You know you’re a pilot when…

You know you’re a pilot when…

  • you say “correction” instead of “eehhhh”, “affrim” and “negative” instead of “yes” and “no”, answer requests with “roger” or “wilco” and say “stand-by” if you need some time to find an answer and “say again” if you don’t understand the request

  • you spell everything using the ICAO alphabet

  • you pull back on the steering wheel in your car when the road is climbing, pull the handbrake thinking you extend flaps to slow down or brake / accelerate while trying to drive a coordinated turn, or use both feet to brake at a red light

  • you call “Airspeed is alive, engine instruments normal” when accelerating with your car

  • you see a UFO and think, “What a beautiful standing lenticular cloud!”

  • the first thing you do in the morning is to check local METARs and TAFs, and repeat them when someone asks you how weather is in your area

  • you’ve had either an accident or an incident with a lamp post or another obstruction because you were looking at a plane in the sky

  • you have aviation charts assembled together covering your wall like if it was one big chart

  • you know the airway system in your area better than the highway system

  • your non-aviation friends don’t want to sit at the same table if there is another pilot with you and are confused because your watch is set to zulu time but call you each time there’s an aviation accident because they think you know all about it

  • you call all cities by the ICAO code of their airport

  • have the phone number of local airports and ATIS programmed in your phone’s memory

  • you know the frequency and location of all AM transmitters and tune NDBs on your car radio receiver

  • you have a license plate frame that says “My Other Vehicle Is An Airplane”

  • when buying a house a nearby airport is a must

  • your headset is in the top three most expensive things you own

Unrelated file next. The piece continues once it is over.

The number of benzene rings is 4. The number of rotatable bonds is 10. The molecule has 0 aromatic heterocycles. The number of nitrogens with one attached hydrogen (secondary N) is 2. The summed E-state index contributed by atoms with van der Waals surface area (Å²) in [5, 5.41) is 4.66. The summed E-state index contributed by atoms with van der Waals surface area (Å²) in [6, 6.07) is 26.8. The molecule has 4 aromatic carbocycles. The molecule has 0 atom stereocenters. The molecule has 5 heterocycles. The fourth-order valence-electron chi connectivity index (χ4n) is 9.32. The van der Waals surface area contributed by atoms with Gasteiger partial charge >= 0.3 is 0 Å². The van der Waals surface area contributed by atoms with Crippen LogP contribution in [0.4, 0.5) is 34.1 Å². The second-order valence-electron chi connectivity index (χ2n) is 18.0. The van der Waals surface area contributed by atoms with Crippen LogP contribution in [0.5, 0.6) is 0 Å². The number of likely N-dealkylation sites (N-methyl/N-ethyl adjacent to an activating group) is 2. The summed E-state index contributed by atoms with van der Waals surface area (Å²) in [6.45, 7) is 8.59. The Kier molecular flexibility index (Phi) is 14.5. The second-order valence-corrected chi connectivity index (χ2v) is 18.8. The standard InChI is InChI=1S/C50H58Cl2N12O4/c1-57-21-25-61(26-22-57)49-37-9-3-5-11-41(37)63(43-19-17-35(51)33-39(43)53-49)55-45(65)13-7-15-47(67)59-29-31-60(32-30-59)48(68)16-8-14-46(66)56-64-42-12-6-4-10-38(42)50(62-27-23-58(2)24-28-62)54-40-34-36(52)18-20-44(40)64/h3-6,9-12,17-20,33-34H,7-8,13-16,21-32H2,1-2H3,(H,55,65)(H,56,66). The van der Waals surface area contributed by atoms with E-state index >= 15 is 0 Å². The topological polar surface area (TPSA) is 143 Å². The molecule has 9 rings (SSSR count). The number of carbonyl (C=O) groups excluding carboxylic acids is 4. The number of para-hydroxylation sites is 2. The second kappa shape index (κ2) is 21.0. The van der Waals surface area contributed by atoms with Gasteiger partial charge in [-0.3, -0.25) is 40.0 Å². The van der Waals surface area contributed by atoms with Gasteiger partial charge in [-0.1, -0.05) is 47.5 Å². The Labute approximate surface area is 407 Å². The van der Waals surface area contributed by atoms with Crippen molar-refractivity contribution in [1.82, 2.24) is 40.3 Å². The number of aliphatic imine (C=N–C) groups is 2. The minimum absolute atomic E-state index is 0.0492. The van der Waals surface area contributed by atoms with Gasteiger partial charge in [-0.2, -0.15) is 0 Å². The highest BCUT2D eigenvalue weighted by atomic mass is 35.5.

• your camera is full of airplanes; many of which are several shots of the same aircraft, just different angles and your desktop background is a picture form

  • when you sign a document, you add your license number and expiration date

  • you know what a $100 hamburger is and have had them on many occasions

  • you notice that all the ships on Star Trek actually have Nav Lights on them and get upset during TV shows and movies showing airplane scenes because they just can’t do it right

  • the back seat of your car is littered with weight and balance sheets, aviation charts, flight computers, and other flying stuff and you write your shopping list on old approach plates

But the real proof that you’re a pilot is that you read through all this long list, laughed because half of these things apply to you and the other half could as well!

Black Betty

Black Betty

Ladies and gentlemen I would like to introduce you to my personal go fast machine “BLACK BETTY”.  Betty is a 1960 BE-65 Beech Queen Air and is to quote the classic song about  Shaft, “She’s a bad mother, shut your mouth!  Hey, just talken bout Betty.  I’ve had Betty for three years now and just lover her to death.  She’s legal for nine passengers, small ones, but I only have six seats and that’s just about right for comfortable flying with reasonable baggage space.   The Queen Air is a great IFR platform with de-ice boots and alcohol props and windshield making her an ideal all weather plane to take long trips in.  You don’t see many Queen Airs flying these days, although a company in Minnesota has a fleet of them they use to bring in cargo from small airports for Fed Ex.  Betty started life in the U.S. ARMY before doing a stint in a sheriffs dept before being bought and refurbished by a Texas businessman who put new paint and interior  on/in her before losing his medical and selling her to me.  It is a BIG job waxing the girl but it paid off last year at Oshkosh when she won Outstanding  Beech Multi-Engine in the Contemporary class.

I spent today helping, sort of, my mechanic with the annual inspection and while we’ve not found all that much that needed fixing we did notice that one the engine driven fuel pumps is leaking and needs to be overhauled.  Translation for those non-aircraft owners out there…$$$$.  She should be done and back in the air by April Fools day.  How fitting.

Phenom Trip Day Six “Put Your Mask On!”

Russian transport in Khabarovsk